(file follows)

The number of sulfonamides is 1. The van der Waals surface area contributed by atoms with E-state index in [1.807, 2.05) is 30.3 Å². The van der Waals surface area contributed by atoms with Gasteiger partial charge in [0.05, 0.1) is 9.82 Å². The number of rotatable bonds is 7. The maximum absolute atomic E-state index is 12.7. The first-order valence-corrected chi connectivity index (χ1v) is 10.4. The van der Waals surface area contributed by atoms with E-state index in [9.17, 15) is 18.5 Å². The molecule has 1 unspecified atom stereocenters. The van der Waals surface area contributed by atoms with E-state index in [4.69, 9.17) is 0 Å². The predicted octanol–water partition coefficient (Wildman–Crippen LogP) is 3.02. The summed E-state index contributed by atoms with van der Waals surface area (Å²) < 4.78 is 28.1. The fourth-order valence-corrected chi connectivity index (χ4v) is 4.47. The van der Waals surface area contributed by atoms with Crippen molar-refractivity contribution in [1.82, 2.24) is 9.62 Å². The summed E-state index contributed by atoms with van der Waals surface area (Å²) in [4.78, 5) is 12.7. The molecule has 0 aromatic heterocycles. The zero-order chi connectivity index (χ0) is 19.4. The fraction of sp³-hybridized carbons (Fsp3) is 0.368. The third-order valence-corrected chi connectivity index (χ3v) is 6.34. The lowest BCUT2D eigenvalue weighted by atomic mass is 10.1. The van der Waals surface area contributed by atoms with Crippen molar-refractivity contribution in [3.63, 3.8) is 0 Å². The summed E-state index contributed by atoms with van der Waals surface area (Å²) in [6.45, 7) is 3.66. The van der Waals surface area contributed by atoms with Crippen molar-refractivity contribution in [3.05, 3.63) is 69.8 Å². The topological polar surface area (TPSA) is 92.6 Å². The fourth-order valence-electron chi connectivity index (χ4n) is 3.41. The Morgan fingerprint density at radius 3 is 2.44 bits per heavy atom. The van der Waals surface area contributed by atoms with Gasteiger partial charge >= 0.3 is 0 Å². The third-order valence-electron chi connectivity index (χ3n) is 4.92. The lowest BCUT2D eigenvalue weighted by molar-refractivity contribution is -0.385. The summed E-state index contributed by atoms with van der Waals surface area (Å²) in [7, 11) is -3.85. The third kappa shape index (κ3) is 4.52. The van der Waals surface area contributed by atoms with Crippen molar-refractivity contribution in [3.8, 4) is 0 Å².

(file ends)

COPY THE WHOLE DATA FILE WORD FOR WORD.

The number of sulfonamides is 1. The van der Waals surface area contributed by atoms with E-state index in [1.807, 2.05) is 30.3 Å². The van der Waals surface area contributed by atoms with Gasteiger partial charge in [0.05, 0.1) is 9.82 Å². The number of rotatable bonds is 7. The maximum absolute atomic E-state index is 12.7. The first-order valence-corrected chi connectivity index (χ1v) is 10.4. The van der Waals surface area contributed by atoms with E-state index in [9.17, 15) is 18.5 Å². The molecule has 1 unspecified atom stereocenters. The van der Waals surface area contributed by atoms with E-state index in [4.69, 9.17) is 0 Å². The predicted octanol–water partition coefficient (Wildman–Crippen LogP) is 3.02. The summed E-state index contributed by atoms with van der Waals surface area (Å²) < 4.78 is 28.1. The fourth-order valence-corrected chi connectivity index (χ4v) is 4.47. The van der Waals surface area contributed by atoms with Crippen molar-refractivity contribution in [1.82, 2.24) is 9.62 Å². The summed E-state index contributed by atoms with van der Waals surface area (Å²) in [4.78, 5) is 12.7. The molecule has 0 aromatic heterocycles. The zero-order chi connectivity index (χ0) is 19.4. The fraction of sp³-hybridized carbons (Fsp3) is 0.368. The third-order valence-corrected chi connectivity index (χ3v) is 6.34. The lowest BCUT2D eigenvalue weighted by atomic mass is 10.1. The van der Waals surface area contributed by atoms with Crippen molar-refractivity contribution in [3.63, 3.8) is 0 Å². The summed E-state index contributed by atoms with van der Waals surface area (Å²) in [6.45, 7) is 3.66. The van der Waals surface area contributed by atoms with Crippen molar-refractivity contribution in [3.05, 3.63) is 69.8 Å². The topological polar surface area (TPSA) is 92.6 Å². The fourth-order valence-electron chi connectivity index (χ4n) is 3.41. The Morgan fingerprint density at radius 3 is 2.44 bits per heavy atom. The van der Waals surface area contributed by atoms with Gasteiger partial charge >= 0.3 is 0 Å². The third-order valence-electron chi connectivity index (χ3n) is 4.92. The lowest BCUT2D eigenvalue weighted by molar-refractivity contribution is -0.385. The summed E-state index contributed by atoms with van der Waals surface area (Å²) in [7, 11) is -3.85. The third kappa shape index (κ3) is 4.52. The van der Waals surface area contributed by atoms with Crippen molar-refractivity contribution in [3.8, 4) is 0 Å².